October Poems

October 21, 1992|By Bill Jones

Mockingbird

I shouldn't have been surprised

to find them, scattered

among the dogwood leaves--

wings the color of slate,

almost intact; down fading

to white; breast bones

delicate as a perch's skull.

I'd seen the cats roaming

for days outside the porch.

I'd thought they were after

squirrels, the acorn-crazy

grays scrambling up our oaks.

Then I found the real reason.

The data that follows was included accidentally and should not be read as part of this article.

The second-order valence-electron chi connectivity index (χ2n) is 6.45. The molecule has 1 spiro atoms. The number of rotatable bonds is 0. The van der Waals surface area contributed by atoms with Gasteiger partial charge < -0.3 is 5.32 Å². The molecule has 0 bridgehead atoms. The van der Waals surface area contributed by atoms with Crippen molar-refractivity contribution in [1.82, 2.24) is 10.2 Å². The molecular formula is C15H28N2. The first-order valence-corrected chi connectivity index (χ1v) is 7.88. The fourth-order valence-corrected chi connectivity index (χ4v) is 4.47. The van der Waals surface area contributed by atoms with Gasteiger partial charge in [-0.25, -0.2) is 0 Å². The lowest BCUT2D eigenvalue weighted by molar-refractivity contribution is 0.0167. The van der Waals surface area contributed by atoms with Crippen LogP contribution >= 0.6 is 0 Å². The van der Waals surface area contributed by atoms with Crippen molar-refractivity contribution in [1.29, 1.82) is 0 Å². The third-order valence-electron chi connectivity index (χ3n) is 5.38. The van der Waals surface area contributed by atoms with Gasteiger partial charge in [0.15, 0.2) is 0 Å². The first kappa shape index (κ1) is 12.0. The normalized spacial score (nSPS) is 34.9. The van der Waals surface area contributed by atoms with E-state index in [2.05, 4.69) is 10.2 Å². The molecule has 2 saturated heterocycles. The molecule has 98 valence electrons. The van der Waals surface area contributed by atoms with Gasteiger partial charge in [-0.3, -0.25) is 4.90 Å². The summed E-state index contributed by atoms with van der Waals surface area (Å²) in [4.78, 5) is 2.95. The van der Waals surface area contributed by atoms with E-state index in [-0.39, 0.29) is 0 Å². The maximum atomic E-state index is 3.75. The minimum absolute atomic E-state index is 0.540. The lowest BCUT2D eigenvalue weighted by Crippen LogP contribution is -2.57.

Now, like an old woman

gathering bits of teacup,

I pick the bird up and

carry it, all in one hand,

over the hill and

beneath the pines.

Last Night

No moon tonight,

just wind whipping,

driving the leaves like snow.

I open the door,

inhale the musk of fall.

The oak rattles,

thirty-one snakes,

ready to strike

November.

Truths Learned at Forty

Leaking roofs can be fixed with well-placed pots.

Half-bald Goodyears can go another thousand.

Falling out of a dogwood tree won't cure that tree of blight.

Saying it's so to your sons and daughter doesn't make it so.

The poems you intend to write are not the poems written.

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